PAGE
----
Háskóli Íslands

Tuesday 5 June at noon (12:00-13:00) - Askja meeting room on third floor (room 367)

Geodetic Imaging with Interferometric Airborne Radar and Applications to Iceland Glaciers

Radar interferometric systems, either for topographic or surface deformation measurement, have played an increasing role in geodetic imaging of the Earth since the mid 1980s. The Shuttle Radar Topography Mission (SRTM) produced the first globally consistent high resolution digital elevation model of the Earth’s surface and spaceborne repeat pass radar interferometric measurements are a standard tool in the geophysical community for mapping Earth deformation from both natural causes, e.g., earthquakes and volcanoes, and anthropogenic causes, e.g., oil and ground water extraction. Greater flexibility and resolution can be obtained with airborne radar interferometric sensors. Unlike spaceborne sensors both revisit time and viewing geometry can be optimized to a particular application. Airborne sensors such as GeoSAR for topographic measurement and UAVSAR (Uninhabited Aerial Vehicle Synthetic Aperture Radar) for deformation mapping are representative of the capabilities of airborne radar systems for making geodetically relevant measurements. We will provide a brief overview of the UAVSAR instrument and highlight the technical challenges in making airborne repeat pass measurements suitable for geodetic imaging. Several examples of geodetic imaging by UAVSAR will be presented showing the application or airborne repeat pass imaging to geodesy. The second part of the talk we be an extended discussion of use of UAVSAR data in measuring glacier motion in Iceland and some interesting geophysical signatures found in the inteferoemtric and polarimetric data that are conjectured to be related to changes in the electrical properties of the ice.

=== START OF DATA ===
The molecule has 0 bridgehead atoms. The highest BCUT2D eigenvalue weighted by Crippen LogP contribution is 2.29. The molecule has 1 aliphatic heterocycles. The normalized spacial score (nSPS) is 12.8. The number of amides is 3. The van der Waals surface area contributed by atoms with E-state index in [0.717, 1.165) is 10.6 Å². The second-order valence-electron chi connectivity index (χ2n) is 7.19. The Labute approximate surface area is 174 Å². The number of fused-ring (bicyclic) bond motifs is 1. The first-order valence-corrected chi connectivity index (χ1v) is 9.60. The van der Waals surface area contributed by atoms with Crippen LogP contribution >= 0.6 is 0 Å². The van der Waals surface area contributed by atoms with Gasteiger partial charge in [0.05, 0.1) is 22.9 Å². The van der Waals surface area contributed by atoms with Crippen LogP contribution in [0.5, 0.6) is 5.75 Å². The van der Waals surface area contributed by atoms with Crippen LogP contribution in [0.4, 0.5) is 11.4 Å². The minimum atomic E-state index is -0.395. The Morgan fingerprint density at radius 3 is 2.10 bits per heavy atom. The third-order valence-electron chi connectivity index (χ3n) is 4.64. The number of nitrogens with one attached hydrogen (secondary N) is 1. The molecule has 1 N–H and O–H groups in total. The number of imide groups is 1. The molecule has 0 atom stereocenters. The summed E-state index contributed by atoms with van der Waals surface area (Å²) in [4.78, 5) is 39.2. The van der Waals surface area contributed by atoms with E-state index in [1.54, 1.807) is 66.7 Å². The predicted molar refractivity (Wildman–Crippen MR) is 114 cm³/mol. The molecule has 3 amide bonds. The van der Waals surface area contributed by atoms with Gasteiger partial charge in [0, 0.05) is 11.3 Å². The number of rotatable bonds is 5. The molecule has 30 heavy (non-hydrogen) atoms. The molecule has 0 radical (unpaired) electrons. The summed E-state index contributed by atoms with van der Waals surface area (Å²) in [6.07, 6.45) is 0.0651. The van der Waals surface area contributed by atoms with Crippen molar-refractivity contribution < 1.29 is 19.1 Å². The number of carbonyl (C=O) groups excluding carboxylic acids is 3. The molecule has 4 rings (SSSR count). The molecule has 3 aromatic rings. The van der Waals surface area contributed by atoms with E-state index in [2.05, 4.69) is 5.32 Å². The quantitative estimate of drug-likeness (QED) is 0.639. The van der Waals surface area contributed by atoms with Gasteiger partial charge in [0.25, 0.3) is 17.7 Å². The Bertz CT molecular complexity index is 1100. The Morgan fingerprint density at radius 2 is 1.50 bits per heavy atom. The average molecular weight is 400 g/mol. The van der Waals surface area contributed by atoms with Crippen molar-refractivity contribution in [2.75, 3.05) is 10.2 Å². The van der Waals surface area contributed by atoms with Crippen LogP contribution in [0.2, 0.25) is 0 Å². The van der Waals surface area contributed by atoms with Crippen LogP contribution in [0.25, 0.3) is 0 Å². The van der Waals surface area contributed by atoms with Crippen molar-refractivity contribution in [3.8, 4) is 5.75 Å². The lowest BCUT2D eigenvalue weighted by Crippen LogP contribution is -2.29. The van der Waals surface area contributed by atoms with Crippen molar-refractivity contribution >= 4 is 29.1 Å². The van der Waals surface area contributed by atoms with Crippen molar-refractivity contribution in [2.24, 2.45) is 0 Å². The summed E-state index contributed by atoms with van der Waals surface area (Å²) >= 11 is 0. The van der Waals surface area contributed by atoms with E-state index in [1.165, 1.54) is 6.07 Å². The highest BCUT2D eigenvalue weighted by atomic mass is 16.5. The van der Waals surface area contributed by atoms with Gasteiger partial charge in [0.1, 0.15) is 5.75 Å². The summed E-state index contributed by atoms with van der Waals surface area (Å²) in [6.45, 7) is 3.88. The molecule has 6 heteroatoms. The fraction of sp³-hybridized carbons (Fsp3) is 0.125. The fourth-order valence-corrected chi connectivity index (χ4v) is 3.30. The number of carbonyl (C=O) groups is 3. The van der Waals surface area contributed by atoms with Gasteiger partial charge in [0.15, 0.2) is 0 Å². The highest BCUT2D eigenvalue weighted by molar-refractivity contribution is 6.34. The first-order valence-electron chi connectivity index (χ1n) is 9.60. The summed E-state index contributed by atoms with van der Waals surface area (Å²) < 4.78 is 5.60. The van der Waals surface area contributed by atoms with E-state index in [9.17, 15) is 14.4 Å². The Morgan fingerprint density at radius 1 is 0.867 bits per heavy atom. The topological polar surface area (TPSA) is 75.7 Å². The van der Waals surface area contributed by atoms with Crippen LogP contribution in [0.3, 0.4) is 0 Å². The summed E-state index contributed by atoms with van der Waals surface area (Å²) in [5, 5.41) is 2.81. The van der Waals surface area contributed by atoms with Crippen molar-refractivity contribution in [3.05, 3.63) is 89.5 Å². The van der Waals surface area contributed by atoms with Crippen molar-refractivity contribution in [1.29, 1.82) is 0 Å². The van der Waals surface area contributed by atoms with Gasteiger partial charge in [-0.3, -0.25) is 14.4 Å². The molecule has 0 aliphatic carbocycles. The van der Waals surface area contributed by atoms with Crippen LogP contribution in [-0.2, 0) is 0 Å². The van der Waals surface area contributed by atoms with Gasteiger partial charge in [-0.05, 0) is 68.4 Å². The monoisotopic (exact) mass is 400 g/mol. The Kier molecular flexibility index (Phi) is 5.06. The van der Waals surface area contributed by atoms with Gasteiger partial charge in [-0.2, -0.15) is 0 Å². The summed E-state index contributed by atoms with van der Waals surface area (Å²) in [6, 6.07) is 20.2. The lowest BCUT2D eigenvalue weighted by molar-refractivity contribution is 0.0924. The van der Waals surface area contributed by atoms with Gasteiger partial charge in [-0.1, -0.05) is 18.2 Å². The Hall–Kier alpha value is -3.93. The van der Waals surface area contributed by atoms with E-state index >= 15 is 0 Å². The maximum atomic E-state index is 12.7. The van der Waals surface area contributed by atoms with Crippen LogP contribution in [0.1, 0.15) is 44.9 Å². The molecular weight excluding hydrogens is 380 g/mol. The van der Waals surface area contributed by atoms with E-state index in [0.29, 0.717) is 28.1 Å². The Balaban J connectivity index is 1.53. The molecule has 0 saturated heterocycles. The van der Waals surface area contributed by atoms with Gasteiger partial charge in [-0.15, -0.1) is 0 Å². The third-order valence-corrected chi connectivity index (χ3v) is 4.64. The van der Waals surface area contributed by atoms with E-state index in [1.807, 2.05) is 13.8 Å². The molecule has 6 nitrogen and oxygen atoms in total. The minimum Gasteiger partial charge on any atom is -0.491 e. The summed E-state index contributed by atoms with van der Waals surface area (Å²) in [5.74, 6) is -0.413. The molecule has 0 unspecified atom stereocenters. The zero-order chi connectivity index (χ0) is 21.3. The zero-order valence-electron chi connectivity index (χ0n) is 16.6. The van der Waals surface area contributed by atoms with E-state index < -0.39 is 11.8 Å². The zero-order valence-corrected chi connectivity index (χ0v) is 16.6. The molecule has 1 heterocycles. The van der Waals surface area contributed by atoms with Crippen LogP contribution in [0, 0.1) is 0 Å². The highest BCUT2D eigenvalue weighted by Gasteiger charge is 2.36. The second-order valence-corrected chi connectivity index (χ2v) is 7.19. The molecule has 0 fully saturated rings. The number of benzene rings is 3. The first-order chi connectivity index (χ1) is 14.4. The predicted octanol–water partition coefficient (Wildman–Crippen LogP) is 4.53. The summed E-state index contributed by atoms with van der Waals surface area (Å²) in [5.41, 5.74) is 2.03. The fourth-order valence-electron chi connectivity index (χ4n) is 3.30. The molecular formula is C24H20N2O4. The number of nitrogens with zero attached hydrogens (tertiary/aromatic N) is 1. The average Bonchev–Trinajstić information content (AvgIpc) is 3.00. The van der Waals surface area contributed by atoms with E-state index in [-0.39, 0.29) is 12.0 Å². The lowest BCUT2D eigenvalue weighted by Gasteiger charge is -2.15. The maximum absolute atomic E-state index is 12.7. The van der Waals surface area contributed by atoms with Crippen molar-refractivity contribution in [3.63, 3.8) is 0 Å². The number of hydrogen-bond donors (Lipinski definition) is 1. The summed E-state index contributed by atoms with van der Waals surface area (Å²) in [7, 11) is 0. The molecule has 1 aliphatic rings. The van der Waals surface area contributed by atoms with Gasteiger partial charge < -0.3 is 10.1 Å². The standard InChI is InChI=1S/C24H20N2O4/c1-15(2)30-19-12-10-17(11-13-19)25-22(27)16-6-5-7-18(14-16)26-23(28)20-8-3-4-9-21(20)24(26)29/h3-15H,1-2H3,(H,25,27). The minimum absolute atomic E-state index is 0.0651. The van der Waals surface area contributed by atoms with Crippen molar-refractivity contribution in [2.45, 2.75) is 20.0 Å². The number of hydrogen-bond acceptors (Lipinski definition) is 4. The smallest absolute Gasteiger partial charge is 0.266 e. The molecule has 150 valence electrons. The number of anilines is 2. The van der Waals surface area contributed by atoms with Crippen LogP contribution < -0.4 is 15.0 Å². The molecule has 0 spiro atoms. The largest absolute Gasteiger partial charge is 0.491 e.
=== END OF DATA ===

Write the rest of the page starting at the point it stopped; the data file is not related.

The research described here was carried out at the Jet Propulsion Laboratory, California Institute of Technology, under a contract with the National Aeronautics and Space Administration. It relates to ongoing collaboration between the University of Iceland, NASA, and the California Institute of Technology, with NASA’s UAVSAR imaging of Langjökull and Hofsjökull. UAVSAR is an L-band (24-cm wavelength; 1.25 GHz) repeat-pass-capable, fully polarimetric SAR system currently being flown aboard a Gulfstream III aircraft. 

Dr. Scott Hensley is the principle investigator for the UAVSAR program at NASA’s Jet Propulsion Laboratory where he has worked with various SAR systems and data sets since 1992.

Brent Minchew is working toward a PhD at the California Institute of Technology.  His research includes the application of polarimetric and interferometric SAR to glaciological studies. 

Þú ert að nota: brimir.rhi.hi.is